The Lifestyle

Leith has a unique heart and soul, from the pride of the old Leithers and the spirit of the new, provides the area with a character all of its own. The history, culture and eclectic mix of people living here gives Leith its own distinctive look and feel.

It has the fishing village of Newhaven, with its own heritage museum situated in the historic fish market overlooking the picturesque Newhaven Harbour. The area is popular with families and couples.


What to Expect

The Royal Yacht Britannia, served Queen and country for 44 years and now permanently docked in the historic port of Leith, with a visitor centre accessible from the Ocean Terminal shopping mall.

Trinity House Shipping Museum, a beautiful Georgian house, holds rare artefacts dating back more than 600 years, tucked in the foot of Leith Walk Kirkgate Shopping Centre.

The Shore, originally the port of, formed in the 18th century and situated beside the Water of Leith. There are a number of notable buildings, which were of great importance to the Port of Leith before the intensive regeneration to create the Shore today, a pleasant place to stroll and the history and vast array of restaurants and bars.

A walk along Victoria Dock, and the Victoria Bridge still remain as part of the shore and across the bridge are the Scottish Government offices. The Signal Tower, built in the 16th century for pressing rapeseed oil, converted at the beginning of the 19th Century and used for signalling ships when entering Leith until the modern docks were developed.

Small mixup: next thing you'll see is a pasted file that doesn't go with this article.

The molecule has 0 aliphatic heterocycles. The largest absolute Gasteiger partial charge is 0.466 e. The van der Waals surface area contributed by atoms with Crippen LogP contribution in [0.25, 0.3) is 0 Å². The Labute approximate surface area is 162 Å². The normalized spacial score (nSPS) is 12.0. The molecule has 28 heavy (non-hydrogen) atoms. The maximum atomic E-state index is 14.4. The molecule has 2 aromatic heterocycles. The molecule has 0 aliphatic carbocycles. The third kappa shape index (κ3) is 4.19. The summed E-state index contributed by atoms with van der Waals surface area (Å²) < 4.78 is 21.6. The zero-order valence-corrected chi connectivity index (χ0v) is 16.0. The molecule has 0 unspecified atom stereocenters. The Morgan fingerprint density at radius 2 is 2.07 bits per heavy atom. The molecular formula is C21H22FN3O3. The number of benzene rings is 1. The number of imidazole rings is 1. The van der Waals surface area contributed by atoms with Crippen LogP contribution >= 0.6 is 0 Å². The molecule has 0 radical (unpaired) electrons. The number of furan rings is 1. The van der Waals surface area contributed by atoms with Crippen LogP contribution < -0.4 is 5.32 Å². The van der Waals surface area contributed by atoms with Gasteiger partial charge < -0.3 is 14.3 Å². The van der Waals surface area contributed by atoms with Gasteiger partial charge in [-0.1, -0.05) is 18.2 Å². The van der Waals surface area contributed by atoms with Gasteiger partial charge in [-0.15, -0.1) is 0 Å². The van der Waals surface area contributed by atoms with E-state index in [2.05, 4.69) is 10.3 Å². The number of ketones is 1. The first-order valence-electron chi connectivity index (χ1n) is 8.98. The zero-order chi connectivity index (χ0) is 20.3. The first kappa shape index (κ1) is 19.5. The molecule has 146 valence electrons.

The Malmaison Hotel, formerly a seaman's mission and the Merchant Navy Memorial in front, iron gates, a pair of canons and a lifelike statue of the late Sandy Irvine Robertson (OBE) wine merchant, charity promoter and founder of the Scottish Business Achievements Awards Trust are sights to behold!


What Not to Expect

Nothing, as Leith caters for everyone! It has an array of shops, restaurants, bars and activities for adults and children.


You'll Fall in Love With

Leith has a great deal to offer the discerning shopper. The Pipe Shop, the best tobacconist in Edinburgh, delis and wine merchants. There is also Ocean Terminal which has a variety of high-street stores and a 12 screen cinema, art gallery restaurants and spa.

For keen cooks, Martin Wishart Cook School on Bonnington Road is invaluable to the budding chef, or Leith Art School on North Junction Street for the more creative.


Great Place to Go

EAT: Plumed Horse, Kitchin, Martin Wishart, Loch Fyne, Ship on the Shore, Fishers, Teuchters Landing, C-Shack, Domenicos

DRINK: Scotch Malt Whisky Society, The Vaults, King’s Wark, Carriers Quarters, Nobles

COFFEE: Mimis Bakehouse, Rocksalt, Printworks, The Clock, La Cerise


Bus Routes, Tram Stops

There is an enormous selection of buses to take you across Edinburgh and into the city centre. If you’re in the mood for a walk, you make your way into the city centre which can take anything from five minutes to 30 depending where about you are in Leith.


Random Fact

Leith links, originally designed as a golf course, extends 46 acres, the west section contains a children's play areas, football pitches and in the North West corner, three public bowling greens and tennis courts. The east section hosts an informal cricket pitch which has existed since 1826. The clubhouses are home to Leith Athletic football club, bowling and cricket clubs. In the first week of June, Leith hosts its festival gala day and the Edinburgh Mela in late August. So plenty for adults and children to play.